Massachusetts Celebrates Immigrant Entrepreneurship Month

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(Caption: Josiane Martinez, Office For Refugees and Immigrants)
(Photo: Jun Tsuboike / Governor’s Office)

Governor Deval Patrick celebrated Immigrant Entrepreneurship Month this week at the New American Center in Lynn where he heard first-hand accounts from local immigrants about their entrepreneurial successes in Massachusetts.

“Our immigrant communities have always been an integral part of our state’s economic and cultural fabric,” Governor Patrick told the audience. “I am proud to recognize the hard work of our immigrant entrepreneurs who have made Massachusetts home, and whose achievements help keep us in the leadership business.”

Immigrants in Massachusetts have many notable accomplishments of which to be proud. 17.5% of the state’s business owners are immigrants, and they generate $2.8 billion in income for Massachusetts each year, according to the Immigration Policy Center in Washington, DC.

There are 41,248 foreign students in Massachusetts, who contribute $1.5 billion to the state’s economy in tuition, fees and living expenses, according to the NAFSA Association of International Educators. These foreign students help fuel the state’s innovation economy, since 38.7% of science, technology, engineering and math (STEM) graduates are foreign born, as are 49.1% of the state’s engineering PhDs. Immigrants co-founded over 25% of the state’s biotechnology companies, notes the Immigrant Learning Center in Malden.

Massachusetts ranks eighth in the nation for newcomers, with an immigrant population that represents over 14 percent of the population and nearly 18% of the state’s workforce, according to the U.S. Census. Latino and Asian-owned businesses alone employ over 50,000 Massachusetts residents, with sales of over $7 billion.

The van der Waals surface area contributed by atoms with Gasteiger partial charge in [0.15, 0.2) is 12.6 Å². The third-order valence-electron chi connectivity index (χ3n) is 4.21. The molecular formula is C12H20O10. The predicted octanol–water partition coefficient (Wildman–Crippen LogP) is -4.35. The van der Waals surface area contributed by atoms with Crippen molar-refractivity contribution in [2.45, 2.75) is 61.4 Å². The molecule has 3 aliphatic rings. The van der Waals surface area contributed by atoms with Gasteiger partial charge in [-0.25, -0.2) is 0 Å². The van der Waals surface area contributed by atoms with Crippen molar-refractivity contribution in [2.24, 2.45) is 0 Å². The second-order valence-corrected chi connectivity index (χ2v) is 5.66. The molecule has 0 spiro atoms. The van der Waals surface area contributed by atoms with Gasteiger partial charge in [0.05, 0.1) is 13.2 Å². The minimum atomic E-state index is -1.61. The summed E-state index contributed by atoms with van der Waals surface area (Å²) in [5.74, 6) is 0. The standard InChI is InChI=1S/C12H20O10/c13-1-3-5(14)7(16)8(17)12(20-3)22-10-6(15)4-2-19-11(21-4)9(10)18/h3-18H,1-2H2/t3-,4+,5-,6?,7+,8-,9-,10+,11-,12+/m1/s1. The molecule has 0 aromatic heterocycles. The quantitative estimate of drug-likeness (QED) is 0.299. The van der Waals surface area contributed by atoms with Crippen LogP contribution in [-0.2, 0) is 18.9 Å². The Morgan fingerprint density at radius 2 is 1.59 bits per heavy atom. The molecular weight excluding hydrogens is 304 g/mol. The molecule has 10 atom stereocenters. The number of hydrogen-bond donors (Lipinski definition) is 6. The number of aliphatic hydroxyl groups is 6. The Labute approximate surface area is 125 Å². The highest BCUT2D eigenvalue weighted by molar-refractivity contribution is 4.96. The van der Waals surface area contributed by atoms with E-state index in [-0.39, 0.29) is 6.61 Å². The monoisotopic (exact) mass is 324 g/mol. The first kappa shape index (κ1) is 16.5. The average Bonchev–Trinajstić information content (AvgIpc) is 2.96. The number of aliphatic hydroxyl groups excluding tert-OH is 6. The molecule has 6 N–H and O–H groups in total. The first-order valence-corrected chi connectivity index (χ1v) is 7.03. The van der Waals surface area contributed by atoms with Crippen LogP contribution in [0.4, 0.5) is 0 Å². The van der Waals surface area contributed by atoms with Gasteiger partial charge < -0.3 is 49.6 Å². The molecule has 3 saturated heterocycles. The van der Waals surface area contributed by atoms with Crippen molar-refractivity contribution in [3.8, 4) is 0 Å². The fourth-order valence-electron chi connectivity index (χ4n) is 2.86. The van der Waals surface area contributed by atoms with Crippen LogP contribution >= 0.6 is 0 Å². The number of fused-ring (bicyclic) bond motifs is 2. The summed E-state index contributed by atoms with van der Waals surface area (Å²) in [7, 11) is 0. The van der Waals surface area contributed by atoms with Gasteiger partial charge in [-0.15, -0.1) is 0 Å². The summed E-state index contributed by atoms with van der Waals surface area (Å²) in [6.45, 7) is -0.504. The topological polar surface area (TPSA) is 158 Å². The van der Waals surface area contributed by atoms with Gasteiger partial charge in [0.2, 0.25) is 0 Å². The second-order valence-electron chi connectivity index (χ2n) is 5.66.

In May, the Patrick Administration announced a federal grant to enhance vocational, educational and citizenship assistance to refugees and immigrants in Massachusetts. The nearly $400,000 grant from the Corporation for National and Community Service (CNCS) will place 90 AmeriCorps members across Massachusetts to provide training and support to 5,000 refugees and immigrants over the next three years.

The Governor’s proposed Act to Promote Growth and Opportunity bill before the Massachusetts legislature has two key elements that would support the immigrant community. One is an investment in workforce tools and training in Gateway Cities as a way to stimulate the economy. The other is the Global Entrepreneur Residence Program, which would allow qualified, highly skilled, international students currently in Massachusetts to stay here after graduation if they are starting or growing a business.

The Massachusetts Office for Refugees and Immigrants is a good place to start to find out more about what the Commonwealth is doing to promote full participation of refugees and immigrants as self-sufficient individuals and families in the economic, social and civic life of Massachusetts.